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Cash in: Poolitics.com, "the

Cash in: Poolitics.com, "the world's first and only pari-mutuel blog" allowed users to wager real cash money on how many times John Edwards used the word "millworker" in his acceptance speech. A dozen betting options, from zero mentions to "more than 10," were available. Though Edwards twice mentioned the mill where his father worked, the word was never uttered. Makes you wonder if a certain senator from North Carolina is 12 clams richer.

http://www.poolitics.com

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In Part I, we saw how opinions and wagers can draw out dif [...]

I'm not sure I agree with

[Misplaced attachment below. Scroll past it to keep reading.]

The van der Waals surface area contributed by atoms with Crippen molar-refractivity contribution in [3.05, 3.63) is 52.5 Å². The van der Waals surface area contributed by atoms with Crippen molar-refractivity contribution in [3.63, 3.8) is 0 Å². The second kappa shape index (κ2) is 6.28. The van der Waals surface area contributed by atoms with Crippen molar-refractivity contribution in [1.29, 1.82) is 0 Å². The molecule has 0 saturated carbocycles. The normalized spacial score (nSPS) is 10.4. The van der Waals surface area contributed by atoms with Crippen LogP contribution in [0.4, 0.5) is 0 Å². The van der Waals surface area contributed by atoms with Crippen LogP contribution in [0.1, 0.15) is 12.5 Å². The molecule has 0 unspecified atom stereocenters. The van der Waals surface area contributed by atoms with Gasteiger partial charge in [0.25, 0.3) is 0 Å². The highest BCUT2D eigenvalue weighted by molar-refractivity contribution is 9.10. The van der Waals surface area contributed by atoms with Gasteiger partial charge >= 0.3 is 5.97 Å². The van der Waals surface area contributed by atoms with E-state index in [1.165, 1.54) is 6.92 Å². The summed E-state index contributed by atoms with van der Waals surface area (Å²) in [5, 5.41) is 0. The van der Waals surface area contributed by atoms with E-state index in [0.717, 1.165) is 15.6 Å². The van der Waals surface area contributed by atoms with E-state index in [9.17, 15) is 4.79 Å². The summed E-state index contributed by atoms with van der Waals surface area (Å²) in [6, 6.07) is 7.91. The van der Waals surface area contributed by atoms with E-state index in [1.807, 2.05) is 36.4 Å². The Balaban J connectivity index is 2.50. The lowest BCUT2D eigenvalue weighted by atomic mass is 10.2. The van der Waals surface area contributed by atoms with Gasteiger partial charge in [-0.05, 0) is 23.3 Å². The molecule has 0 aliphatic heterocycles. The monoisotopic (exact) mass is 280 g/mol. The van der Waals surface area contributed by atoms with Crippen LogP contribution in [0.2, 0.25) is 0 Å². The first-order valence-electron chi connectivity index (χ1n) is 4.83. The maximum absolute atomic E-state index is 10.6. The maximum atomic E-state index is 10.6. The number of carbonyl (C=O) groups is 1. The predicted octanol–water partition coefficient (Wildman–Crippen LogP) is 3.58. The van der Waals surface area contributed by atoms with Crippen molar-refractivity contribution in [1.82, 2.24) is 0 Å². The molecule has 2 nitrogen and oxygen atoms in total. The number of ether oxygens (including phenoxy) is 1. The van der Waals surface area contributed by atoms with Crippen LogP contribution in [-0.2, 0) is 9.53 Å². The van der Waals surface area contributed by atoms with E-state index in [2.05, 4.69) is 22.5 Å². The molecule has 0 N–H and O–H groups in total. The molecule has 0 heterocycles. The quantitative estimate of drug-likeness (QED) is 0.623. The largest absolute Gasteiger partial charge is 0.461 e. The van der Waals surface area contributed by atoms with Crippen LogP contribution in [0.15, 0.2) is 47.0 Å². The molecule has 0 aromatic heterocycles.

I'm not sure I agree with your conclusion about Bush.

See http://electoral-vote.com/

Also see http://www.zogby.com/news/ReadNews.dbm?ID=853

The reputable polling agencies put Kerry ahead on the race for electoral votes at the moment.

Perhaps I should place a bet.

Interesting. I think its

Interesting. I think its unlikely that those numbers have much accuracy, or the TradeSports line would be very different. But I could well be wrong. I certainly don't think Bush is a lock, but 7:6 odds on an incumbent whose actions have led to as much praise as criticism (outside the libertarian cyberghetto) seemed too good to pass up.

One thing to keep in mind is that unusual events are more likely to favor Bush. ie catching Osama, another terrorist attack, etc.

Quote of the Day Voicing an

Quote of the Day